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In his column today On the Square , Professor Reno considers a recent editorial from the Wall Street Journal and concludes that he can detect “a fundamental agreement between free market libertarians and postmodern relativists” because free-market libertarianism “denies . . . that human beings have a natural end beyond economic self-interest.” Happily, Professor Reno is not offended when I disagree with him, and so I say quite frankly that he has misread the editorial and then grossly misinterpreted it.

The editorial was criticizing a proposal by Rick Santorum to expand the child tax credit from $1,000 to $3,000 per child, not because the editors think government should be neutral on the question of whether people should have children but because they think special provisions in the tax code are the wrong way to encourage such behavior . This is apparent on the face of the article, for after the sentence Professor Reno quotes, the article continues as follows:

Mr. Santorum is essentially agreeing with liberals who think the tax code should be used to pursue social and political goals. Yet a major goal of tax reform is to make the tax code less of a political free-for-all. The best tax code is one that raises the revenue the government needs with the least amount of economic harm and misallocation of resources.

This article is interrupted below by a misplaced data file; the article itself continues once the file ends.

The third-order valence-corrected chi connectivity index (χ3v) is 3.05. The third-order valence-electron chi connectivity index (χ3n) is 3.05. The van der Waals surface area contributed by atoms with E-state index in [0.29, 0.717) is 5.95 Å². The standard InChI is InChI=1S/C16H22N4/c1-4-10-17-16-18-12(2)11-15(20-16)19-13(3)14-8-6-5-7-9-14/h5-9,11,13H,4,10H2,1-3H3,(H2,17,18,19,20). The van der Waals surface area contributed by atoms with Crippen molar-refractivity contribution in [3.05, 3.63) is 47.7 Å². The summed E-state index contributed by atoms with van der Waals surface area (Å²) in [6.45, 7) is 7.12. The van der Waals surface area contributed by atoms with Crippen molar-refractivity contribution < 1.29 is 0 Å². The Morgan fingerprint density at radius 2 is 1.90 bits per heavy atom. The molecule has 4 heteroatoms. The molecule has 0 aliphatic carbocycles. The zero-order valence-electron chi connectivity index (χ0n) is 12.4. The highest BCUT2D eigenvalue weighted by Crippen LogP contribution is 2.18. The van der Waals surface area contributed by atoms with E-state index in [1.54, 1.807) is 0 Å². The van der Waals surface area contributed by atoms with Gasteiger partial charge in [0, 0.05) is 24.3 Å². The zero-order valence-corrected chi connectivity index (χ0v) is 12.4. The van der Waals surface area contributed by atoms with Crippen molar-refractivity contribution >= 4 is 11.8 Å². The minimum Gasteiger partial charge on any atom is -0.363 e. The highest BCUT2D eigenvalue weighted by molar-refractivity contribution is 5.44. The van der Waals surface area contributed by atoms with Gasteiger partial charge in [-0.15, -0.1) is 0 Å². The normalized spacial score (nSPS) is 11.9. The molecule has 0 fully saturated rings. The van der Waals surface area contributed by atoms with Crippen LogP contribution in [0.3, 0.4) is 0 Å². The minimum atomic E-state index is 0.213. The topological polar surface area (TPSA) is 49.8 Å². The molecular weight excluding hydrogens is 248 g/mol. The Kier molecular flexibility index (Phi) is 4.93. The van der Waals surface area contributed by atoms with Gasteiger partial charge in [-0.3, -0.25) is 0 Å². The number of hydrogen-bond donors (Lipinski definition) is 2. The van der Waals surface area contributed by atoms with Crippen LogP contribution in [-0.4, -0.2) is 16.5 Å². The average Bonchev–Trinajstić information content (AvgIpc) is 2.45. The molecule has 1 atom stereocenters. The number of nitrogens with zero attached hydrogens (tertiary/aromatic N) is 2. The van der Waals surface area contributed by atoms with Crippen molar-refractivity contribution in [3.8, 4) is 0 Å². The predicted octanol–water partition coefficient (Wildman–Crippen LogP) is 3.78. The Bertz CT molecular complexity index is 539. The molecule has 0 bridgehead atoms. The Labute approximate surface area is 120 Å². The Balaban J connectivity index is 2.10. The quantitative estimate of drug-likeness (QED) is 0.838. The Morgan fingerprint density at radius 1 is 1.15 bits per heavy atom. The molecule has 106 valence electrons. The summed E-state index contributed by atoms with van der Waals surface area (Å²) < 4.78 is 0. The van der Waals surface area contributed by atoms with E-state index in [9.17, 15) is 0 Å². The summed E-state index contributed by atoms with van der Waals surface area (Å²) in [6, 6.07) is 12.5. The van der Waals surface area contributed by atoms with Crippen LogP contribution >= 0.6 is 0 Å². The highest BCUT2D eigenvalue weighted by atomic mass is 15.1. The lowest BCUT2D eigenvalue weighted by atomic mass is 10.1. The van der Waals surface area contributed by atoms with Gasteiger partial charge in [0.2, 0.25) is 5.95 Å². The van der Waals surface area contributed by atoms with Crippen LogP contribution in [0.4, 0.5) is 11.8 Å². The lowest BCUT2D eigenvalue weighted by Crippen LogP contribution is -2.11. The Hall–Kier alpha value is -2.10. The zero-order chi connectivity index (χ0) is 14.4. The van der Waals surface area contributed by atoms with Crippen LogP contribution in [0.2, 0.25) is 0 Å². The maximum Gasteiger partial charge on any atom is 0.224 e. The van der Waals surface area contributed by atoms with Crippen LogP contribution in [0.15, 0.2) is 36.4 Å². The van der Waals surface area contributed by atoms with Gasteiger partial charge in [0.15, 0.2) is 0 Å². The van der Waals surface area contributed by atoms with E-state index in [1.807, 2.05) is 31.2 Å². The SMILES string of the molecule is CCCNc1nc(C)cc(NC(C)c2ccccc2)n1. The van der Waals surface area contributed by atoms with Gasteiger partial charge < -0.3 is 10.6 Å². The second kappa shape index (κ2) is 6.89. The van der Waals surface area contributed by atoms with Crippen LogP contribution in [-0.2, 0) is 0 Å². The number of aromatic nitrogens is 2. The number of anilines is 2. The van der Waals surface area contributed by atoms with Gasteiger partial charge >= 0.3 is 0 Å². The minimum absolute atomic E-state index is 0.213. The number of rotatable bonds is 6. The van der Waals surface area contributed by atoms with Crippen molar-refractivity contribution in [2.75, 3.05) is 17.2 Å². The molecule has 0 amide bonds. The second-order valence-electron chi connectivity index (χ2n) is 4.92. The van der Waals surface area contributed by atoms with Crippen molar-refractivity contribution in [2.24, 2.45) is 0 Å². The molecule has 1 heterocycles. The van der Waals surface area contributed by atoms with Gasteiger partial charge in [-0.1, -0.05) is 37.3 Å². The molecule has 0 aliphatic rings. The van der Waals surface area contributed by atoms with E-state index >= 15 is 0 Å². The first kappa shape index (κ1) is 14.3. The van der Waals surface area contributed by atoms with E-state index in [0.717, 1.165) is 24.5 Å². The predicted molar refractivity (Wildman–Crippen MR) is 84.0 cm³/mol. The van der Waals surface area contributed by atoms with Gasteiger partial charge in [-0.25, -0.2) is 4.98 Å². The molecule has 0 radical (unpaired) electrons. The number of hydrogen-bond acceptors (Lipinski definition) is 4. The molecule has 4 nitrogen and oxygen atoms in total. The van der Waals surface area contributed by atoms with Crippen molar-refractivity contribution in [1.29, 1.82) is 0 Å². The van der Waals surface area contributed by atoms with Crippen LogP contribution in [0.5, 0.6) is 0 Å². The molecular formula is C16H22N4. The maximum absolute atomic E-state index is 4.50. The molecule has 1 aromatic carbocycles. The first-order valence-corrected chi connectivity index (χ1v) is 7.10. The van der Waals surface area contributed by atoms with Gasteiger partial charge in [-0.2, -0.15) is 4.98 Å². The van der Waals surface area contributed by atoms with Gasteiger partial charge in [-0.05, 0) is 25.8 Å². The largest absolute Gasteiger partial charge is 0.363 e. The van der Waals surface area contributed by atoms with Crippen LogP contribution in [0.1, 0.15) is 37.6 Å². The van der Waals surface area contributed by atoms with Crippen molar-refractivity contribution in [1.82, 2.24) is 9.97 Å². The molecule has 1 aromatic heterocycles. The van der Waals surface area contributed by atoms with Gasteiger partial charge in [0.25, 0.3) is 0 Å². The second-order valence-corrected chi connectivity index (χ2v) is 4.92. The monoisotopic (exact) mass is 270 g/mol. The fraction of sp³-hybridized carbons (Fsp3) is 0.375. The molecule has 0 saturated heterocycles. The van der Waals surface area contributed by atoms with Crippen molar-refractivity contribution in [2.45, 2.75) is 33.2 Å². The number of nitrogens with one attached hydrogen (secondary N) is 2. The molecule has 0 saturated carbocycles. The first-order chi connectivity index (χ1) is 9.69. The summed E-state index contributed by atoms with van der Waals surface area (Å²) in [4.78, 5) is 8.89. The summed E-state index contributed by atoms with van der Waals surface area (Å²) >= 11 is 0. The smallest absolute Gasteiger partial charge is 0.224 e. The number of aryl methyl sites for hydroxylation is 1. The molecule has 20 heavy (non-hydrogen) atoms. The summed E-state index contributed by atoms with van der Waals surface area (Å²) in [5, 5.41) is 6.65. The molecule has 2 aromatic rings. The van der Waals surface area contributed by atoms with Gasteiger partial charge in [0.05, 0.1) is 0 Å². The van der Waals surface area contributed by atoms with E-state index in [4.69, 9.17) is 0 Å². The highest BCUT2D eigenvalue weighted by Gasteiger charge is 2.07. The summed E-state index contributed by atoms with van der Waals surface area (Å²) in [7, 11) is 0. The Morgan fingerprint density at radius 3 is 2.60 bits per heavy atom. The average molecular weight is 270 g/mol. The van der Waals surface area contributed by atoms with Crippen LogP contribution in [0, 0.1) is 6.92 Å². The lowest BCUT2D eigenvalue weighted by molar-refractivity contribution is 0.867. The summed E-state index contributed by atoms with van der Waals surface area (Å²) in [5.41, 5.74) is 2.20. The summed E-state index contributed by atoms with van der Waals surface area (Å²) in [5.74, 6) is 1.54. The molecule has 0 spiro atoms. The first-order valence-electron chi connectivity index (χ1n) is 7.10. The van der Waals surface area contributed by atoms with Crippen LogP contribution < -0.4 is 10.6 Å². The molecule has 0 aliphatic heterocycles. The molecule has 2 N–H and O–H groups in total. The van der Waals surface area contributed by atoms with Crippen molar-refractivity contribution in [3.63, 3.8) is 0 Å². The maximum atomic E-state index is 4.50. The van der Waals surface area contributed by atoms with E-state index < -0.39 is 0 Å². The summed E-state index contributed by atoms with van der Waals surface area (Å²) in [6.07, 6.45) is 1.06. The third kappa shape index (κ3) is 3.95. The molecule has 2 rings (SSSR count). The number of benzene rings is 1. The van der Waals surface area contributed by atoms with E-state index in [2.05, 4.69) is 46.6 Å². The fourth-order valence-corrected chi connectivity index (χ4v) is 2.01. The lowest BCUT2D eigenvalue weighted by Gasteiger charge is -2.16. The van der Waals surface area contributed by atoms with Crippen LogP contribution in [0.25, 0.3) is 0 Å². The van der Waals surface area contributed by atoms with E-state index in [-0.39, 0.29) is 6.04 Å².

The idea here—and it’s a very familiar one—is that social and political ends should be pursued through other forms of legislation, not the tax code, because tax law provisions that aim at social or political ends usually fail to achieve them and often create other costs in the process. For example, the child credit (whether $1,000 as under current law or $3,000 as under the Santorum proposal) is almost certainly too small to have a meaningful effect on how many children people have (and thus fails to achieve its stated goal), and its existence complicates tax returns and is an invitation to fraud (as when divorced parents each attempt to claim the credit for one and the same child).

One can dispute whether the tax code is or is not the appropriate instrument to pursue social and political policies, but to interpret someone who says that the tax code is not the appropriate instrument to pursue such policies as saying that we ought not have such policies at all is, at best, gross misinterpretation. Even the staunchest of libertarians, such as Milton Friedman, are on record saying that other forms of legislation, such as transfer payments, are the way to pursue such policies. To take a further step and say that, if a person thinks that government ought not meddle in certain issues, the person must hold some kind of philosophical relativism on such issues, is just silly. For example, I’m sure that Professor Reno thinks that the government should stay out of most religious controversies. Does this mean he thinks that there is no objective truth in religion? I’m pretty sure he doesn’t. The question of whether there is an objective truth, or an objective right or wrong, on a certain issue is one thing; the question of whether the government should be involved in affecting people’s behavior in relation to that issue is quite another. The whole idea of limited government is that there are certain issues, including very important ones, with which government should not be involved.

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